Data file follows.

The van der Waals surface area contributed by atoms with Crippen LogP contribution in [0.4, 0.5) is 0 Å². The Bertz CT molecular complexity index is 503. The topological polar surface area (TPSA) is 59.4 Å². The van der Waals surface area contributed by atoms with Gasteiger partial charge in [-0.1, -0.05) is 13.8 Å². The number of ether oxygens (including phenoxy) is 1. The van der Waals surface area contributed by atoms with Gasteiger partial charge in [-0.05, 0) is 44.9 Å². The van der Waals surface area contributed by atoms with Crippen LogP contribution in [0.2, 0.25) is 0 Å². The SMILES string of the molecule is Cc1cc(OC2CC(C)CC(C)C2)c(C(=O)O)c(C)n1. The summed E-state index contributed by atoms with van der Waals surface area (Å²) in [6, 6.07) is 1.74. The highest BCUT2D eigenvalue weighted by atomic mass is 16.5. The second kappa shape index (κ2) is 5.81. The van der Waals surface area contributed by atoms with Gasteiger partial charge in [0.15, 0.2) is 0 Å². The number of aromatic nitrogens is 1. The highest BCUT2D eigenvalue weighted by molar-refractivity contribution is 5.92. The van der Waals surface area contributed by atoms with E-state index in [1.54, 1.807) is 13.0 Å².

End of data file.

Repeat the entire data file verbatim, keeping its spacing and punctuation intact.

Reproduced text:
The van der Waals surface area contributed by atoms with Crippen LogP contribution in [0.4, 0.5) is 0 Å². The Bertz CT molecular complexity index is 503. The topological polar surface area (TPSA) is 59.4 Å². The van der Waals surface area contributed by atoms with Gasteiger partial charge in [-0.1, -0.05) is 13.8 Å². The number of ether oxygens (including phenoxy) is 1. The van der Waals surface area contributed by atoms with Gasteiger partial charge in [-0.05, 0) is 44.9 Å². The van der Waals surface area contributed by atoms with Crippen LogP contribution in [0.2, 0.25) is 0 Å². The SMILES string of the molecule is Cc1cc(OC2CC(C)CC(C)C2)c(C(=O)O)c(C)n1. The summed E-state index contributed by atoms with van der Waals surface area (Å²) in [6, 6.07) is 1.74. The highest BCUT2D eigenvalue weighted by atomic mass is 16.5. The second kappa shape index (κ2) is 5.81. The van der Waals surface area contributed by atoms with Gasteiger partial charge in [0.15, 0.2) is 0 Å². The number of aromatic nitrogens is 1. The highest BCUT2D eigenvalue weighted by molar-refractivity contribution is 5.92. The van der Waals surface area contributed by atoms with E-state index in [1.54, 1.807) is 13.0 Å².